The story of T. P. Calkin Ltd. begins with a New England Planter who was granted one share of land in Cornwallis, Garth Calkin said when he addressed the Kings Historical Society recently.
The Planter was Ezekial Calkin and it was his grandson, Benjamin, who founded T. P. Calkin, a firm that operated in the Annapolis Valley for 125 years. Garth Calkin was the firm’s last president before it was purchased by Sumners. A former Kentville Mayor and sixth generation Planter, Mr. Calkin spent his entire career with his family’s firm. In his address to the Historical Society he spoke about that career which began when he graduated from high school; but long before his graduation, as he pointed in his address, Calkins was already a household name and the firm had been catering to Valley people for several generations.
Benjamin Calkin opened the family’s first store on Main Street in 1847. “I wish I could tell you more about (this) business,” Mr. Calkin said, “but I was never told and apparently didn’t have enough interest to find out.” By 1867, however, the firm had moved to permanent quarters at the corner of Webster and Cornwallis Street and their inventory reflected the times. “For the blacksmith we stocked iron bars, horseshoe nails and shoes, even borax for the forge; for the wheelwright (we stocked) wooden rims, hubs, spokes, whiffletrees, shafts and all metal parts for carriages.”
Mr. Calkin joined the firm in 1924 and Calkin’s inventory and business methods at the time reflected the changes in society. Gone were deliveries by horse and wagon. The firm had several trucks on the road when Mr. Calkin took his place behind the counter of the family’s retail store as a 17-year-old clerk. By this time the blacksmith was on his way out and Calkin’s inventory was heavy on tools for farm and forest workers.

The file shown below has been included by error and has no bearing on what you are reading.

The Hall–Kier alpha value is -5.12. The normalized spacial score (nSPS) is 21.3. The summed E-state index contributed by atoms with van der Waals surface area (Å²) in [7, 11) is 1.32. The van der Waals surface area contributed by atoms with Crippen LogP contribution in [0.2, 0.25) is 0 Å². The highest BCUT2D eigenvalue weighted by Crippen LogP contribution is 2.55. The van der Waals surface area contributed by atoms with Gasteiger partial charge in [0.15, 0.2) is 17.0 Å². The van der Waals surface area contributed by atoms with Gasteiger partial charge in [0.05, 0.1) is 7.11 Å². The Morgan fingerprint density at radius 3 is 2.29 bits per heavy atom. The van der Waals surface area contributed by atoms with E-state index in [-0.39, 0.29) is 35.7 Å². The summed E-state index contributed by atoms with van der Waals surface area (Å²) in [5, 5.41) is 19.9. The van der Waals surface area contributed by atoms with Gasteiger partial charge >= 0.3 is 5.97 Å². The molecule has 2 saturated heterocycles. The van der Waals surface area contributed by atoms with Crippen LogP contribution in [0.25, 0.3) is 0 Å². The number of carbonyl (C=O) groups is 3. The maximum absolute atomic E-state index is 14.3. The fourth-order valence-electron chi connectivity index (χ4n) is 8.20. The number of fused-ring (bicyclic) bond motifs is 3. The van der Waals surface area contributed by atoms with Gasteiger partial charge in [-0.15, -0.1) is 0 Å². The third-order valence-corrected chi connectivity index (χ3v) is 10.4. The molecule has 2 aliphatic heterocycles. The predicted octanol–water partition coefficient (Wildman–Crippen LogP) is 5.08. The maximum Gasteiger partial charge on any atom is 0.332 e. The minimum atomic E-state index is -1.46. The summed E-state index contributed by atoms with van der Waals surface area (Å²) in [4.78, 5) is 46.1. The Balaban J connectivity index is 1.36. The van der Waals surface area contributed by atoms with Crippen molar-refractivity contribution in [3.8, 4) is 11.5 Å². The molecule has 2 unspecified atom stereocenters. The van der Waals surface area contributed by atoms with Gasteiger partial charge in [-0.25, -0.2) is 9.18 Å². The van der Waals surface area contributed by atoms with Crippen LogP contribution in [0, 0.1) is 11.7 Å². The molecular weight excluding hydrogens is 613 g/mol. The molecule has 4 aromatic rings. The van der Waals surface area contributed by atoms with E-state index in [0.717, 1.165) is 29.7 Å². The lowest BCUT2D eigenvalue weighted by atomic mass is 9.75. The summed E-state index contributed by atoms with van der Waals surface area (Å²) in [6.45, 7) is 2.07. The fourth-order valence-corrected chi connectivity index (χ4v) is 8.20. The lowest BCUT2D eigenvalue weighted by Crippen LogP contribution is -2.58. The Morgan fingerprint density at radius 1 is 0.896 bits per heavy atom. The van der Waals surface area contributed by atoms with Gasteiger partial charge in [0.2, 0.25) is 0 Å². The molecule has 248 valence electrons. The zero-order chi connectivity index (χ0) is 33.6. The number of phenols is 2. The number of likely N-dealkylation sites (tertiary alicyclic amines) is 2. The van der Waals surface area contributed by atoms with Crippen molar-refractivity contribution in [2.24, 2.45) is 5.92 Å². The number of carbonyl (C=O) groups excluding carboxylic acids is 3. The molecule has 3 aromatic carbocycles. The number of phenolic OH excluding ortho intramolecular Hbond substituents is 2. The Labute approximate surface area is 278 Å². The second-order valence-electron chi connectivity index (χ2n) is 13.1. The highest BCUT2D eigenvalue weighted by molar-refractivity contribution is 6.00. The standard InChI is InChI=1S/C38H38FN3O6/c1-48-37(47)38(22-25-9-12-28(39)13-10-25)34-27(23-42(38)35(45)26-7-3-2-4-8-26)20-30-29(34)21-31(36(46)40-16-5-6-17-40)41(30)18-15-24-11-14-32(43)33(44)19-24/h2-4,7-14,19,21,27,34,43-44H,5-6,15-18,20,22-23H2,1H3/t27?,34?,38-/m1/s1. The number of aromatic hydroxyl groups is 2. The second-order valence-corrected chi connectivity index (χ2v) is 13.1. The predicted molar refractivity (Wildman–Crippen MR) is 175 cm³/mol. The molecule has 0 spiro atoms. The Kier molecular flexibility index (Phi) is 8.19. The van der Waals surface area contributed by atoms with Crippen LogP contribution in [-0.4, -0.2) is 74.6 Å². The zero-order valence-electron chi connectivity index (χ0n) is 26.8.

In 1926 Calkins set up separate retail and wholesale divisions and Kentville Hardware Store Limited was opened. Over the next two decades, Calkins opened hardware stores in Middleton and Bridgetown. In the meantime, the wholesale division had expanded across the province. When Calkins celebrated their 100th anniversary in 1947, the firm was operating a plumbing and heating supply outlet in Halifax and a year later in Dartmouth and Bridgewater. By this time the firm had close to 200 employees.
When Garth Calkin reached retirement age in 1972, the firm had, in his words, “become more of a distributor of plumbing and heating supplies and less of a hardware and building supplies business.” At this time Ontario manufacturers were opening factory outlets and selling directly to plumbing and heating tradesmen. To be competitive, Calkins were forced to either amalgamate with a larger firm or sell.
The sale of the firm to Sumners concluded the Calkin family’s association with a business that had endured since the day Benjamin decided he didn’t like clerking for someone else. The firm began in the days of the horse and ox, adapted to the advent of the automobile, flourished through two world wars, eventually succumbing when broad changes in business practice made some provincial firms obsolete.
Today Calkins – or “Corkins” as old-timers used to call it – is no longer the household name it once was but it is still remembered.